Fran Kronebusch (center) spoke in favor of the Daley Farms’ proposed expansion last month. MPCA Public information Officer Cathy Rofshus (background left) moderated the meeting.
Ag groups sued over Daley Farms public comment period
by CHRIS ROGERS
A public comment period on the Daley Farms’ proposed feedlot expansion will continue after a judge quashed a bid by Minnesota agricultural organizations to stop the comment period.
Some of the largest agribusiness and farmers’ organizations in the state banded together to sue the Minnesota Pollution Control Agency (MPCA) over its decision to extend a public comment period on the Daley Farms’ dairy feedlot expansion from 30 days to 45 days. The Daley Farms of Lewiston is applying for permits from the MPCA to more than double its herd, from 2,275 animal units to nearly 6,000 animal units (around 4,000 cows and 525 heifers) generating 46 million gallons of manure annually. The comment period allows citizens to submit written comments on the MPCA’s environmental assessment worksheet (EAW), a study of the potential environmental effects from the proposed expansion that MPCA officials will use to make a permitting decision. Because of the large amount of public interest the proposal generated, because many local farmers said they would be hard-pressed to review the 235-page EAW and make comments in the middle of harvest season, and after the environmental and agricultural group Land Stewardship Project (LSP) urged the MPCA to extend the comment period, the MPCA did. Over objections from the Daley family, the agency’s commissioner decided on October 11 to push back the deadline for comments from October 31 to November 15.
On October 26, the Minnesota Farm Bureau Federation, the Minnesota Milk Producers Association, and organizations of poultry, egg, cattle, pork, and turkey producers all sued, asking a Ramsey County judge to stop the comment period on October 31.
Some citizens who are opposed to the expansion are calling on the MPCA to require a more in-depth, time-consuming study called an environmental impact statement (EIS). In legal terms, the MPCA is the “responsible government unit” charged with deciding whether an EIS is needed.
The state law that outlines how EAWs and EISs are supposed to work states that, after an EAW is released, “Comments on the need for an environmental impact statement may be submitted to the responsible governmental unit during a 30-day period following publication of the notice that an environmental assessment worksheet has been completed. The responsible government unit’s decision on the need for an environmental impact statement shall be based on the environmental assessment worksheet and the comments received during the comment period, and shall be made within 15 days after the close of the comment period.”
The law is clear that EAW public comment periods are only supposed to last 30 days, attorney for the plaintiffs Matthew Berger argued. “I do believe this remains a very important issue to livestock farmers across the state and, frankly, other businesses across the state that would be subject to environmental review,” Berger said in an interview. “If an extension of this [comment period] can be granted by the agency whenever it wants and for however long it wants, that creates uncertainty in the environmental review process that makes it very difficult for small businesses and businesses of all sizes that are looking at doing projects to plan for that.”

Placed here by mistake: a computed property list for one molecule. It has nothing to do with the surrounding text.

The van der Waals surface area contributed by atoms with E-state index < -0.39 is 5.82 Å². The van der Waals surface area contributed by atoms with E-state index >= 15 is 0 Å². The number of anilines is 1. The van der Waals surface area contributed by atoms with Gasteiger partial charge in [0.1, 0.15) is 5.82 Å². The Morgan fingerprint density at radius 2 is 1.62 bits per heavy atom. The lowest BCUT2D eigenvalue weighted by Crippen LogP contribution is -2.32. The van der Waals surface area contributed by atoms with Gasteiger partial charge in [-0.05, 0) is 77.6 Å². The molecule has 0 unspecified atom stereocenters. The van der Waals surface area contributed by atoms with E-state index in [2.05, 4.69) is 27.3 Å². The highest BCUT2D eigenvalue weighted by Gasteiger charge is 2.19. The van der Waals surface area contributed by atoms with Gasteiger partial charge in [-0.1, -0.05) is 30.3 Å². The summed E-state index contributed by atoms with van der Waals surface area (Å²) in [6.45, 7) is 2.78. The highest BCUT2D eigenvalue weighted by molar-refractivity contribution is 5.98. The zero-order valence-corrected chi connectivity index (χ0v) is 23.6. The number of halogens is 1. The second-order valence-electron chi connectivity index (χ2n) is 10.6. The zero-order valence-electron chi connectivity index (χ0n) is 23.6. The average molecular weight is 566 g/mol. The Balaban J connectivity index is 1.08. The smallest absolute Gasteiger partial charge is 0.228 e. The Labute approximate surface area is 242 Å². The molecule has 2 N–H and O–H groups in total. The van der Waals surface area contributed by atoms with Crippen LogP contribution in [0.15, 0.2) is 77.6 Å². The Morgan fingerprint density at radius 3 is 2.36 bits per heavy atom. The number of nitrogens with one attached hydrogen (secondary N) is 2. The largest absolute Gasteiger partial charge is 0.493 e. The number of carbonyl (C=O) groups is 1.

“MPCA wanted to ensure that the community had an appropriate length of time for meaningful review engagement,” the attorney for the MPCA, Nur Ibrahim, countered. Ibrahim argued that the agricultural organizations’ bid to stop the comment period early was procedurally improper under the law. Even if it were procedurally appropriate, the plaintiffs would need to show they have suffered irreparable harm to get a court to stop the comment period early, and they simply cannot show that extending the comment period for two weeks would cause irreparable harm, Ibrahim wrote.
The public, on the other hand, would be left high and dry if the court ended the comment period early, Ibrahim stated. Judge Jennifer Frisch considered Berger and Ibrahim’s arguments in an October 31 hearing. If Berger had prevailed, the comment period would have ended that same day, with no advance warning to the public that it was ending. A minor delay in the EAW process does not outweigh the significant public interest in allowing adequate time for comments, Ibrahim contended.
Judge Frisch sided with Ibrahim and denied Berger’s requests to stop to the comment period.
In a press release, LSP organizers celebrated the decision, describing the lawsuit as an attempt by corporate interests to stifle public comment.
“We still believe that the statute is clear that it establishes a 30-day comment period and 30 days means 30 days, and it doesn’t mean 30 days plus whatever additional time the government decides to add to the period,” Berger stated. He said he is currently reviewing his clients’ options, including options to continue challenging the comment period extension in court.
Another environmental group, the Minnesota Center for Environmental Advocacy, has joined the lawsuit and asked the court to dismiss the case.
Keep reading the Winona Post for more on this story.
In the meantime, citizens may find a copy of the Daley Farms’ EAW and submit written comments by visiting www.pca.state.mn.us/quick-links/projects-under-mpca-review. Comments may also be submitted by mail to Kim Grosenheider, EAW Project Contact, Minnesota Pollution Control Agency, 520 Lafayette Road, St. Paul, Minn., 55155.